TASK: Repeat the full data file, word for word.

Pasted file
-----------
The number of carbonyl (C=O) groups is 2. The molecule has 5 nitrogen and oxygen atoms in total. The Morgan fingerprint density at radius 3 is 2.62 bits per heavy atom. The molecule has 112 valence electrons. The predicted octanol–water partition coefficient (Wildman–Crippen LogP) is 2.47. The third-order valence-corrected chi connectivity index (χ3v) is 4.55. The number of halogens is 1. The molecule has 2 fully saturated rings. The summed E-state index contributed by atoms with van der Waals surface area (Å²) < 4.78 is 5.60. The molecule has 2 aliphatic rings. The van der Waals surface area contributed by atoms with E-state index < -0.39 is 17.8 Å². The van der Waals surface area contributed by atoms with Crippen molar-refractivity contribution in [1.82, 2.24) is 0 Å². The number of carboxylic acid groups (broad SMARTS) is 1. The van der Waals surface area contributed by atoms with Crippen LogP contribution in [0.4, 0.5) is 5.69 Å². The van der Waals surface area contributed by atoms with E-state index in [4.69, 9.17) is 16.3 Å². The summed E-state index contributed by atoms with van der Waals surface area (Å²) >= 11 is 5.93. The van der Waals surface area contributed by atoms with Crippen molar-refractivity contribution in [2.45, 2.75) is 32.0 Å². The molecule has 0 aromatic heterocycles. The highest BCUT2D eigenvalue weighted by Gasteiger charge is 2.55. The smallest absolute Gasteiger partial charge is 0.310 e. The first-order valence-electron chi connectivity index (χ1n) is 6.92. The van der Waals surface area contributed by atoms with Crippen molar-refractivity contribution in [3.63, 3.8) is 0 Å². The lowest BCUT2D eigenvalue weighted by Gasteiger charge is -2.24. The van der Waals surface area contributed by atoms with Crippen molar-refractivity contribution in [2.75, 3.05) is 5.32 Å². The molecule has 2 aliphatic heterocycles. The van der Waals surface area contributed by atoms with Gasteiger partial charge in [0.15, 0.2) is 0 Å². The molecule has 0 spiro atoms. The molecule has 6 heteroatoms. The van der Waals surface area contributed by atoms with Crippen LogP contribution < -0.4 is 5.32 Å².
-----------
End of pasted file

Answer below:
The number of carbonyl (C=O) groups is 2. The molecule has 5 nitrogen and oxygen atoms in total. The Morgan fingerprint density at radius 3 is 2.62 bits per heavy atom. The molecule has 112 valence electrons. The predicted octanol–water partition coefficient (Wildman–Crippen LogP) is 2.47. The third-order valence-corrected chi connectivity index (χ3v) is 4.55. The number of halogens is 1. The molecule has 2 fully saturated rings. The summed E-state index contributed by atoms with van der Waals surface area (Å²) < 4.78 is 5.60. The molecule has 2 aliphatic rings. The van der Waals surface area contributed by atoms with E-state index < -0.39 is 17.8 Å². The van der Waals surface area contributed by atoms with Crippen molar-refractivity contribution in [1.82, 2.24) is 0 Å². The number of carboxylic acid groups (broad SMARTS) is 1. The van der Waals surface area contributed by atoms with Crippen LogP contribution in [0.4, 0.5) is 5.69 Å². The van der Waals surface area contributed by atoms with E-state index in [4.69, 9.17) is 16.3 Å². The summed E-state index contributed by atoms with van der Waals surface area (Å²) >= 11 is 5.93. The van der Waals surface area contributed by atoms with Crippen molar-refractivity contribution in [2.45, 2.75) is 32.0 Å². The molecule has 0 aromatic heterocycles. The highest BCUT2D eigenvalue weighted by Gasteiger charge is 2.55. The smallest absolute Gasteiger partial charge is 0.310 e. The first-order valence-electron chi connectivity index (χ1n) is 6.92. The van der Waals surface area contributed by atoms with Crippen molar-refractivity contribution in [3.63, 3.8) is 0 Å². The lowest BCUT2D eigenvalue weighted by Gasteiger charge is -2.24. The van der Waals surface area contributed by atoms with Crippen molar-refractivity contribution in [2.75, 3.05) is 5.32 Å². The molecule has 2 aliphatic heterocycles. The van der Waals surface area contributed by atoms with Gasteiger partial charge in [0.15, 0.2) is 0 Å². The molecule has 0 spiro atoms. The molecule has 6 heteroatoms. The van der Waals surface area contributed by atoms with Crippen LogP contribution < -0.4 is 5.32 Å².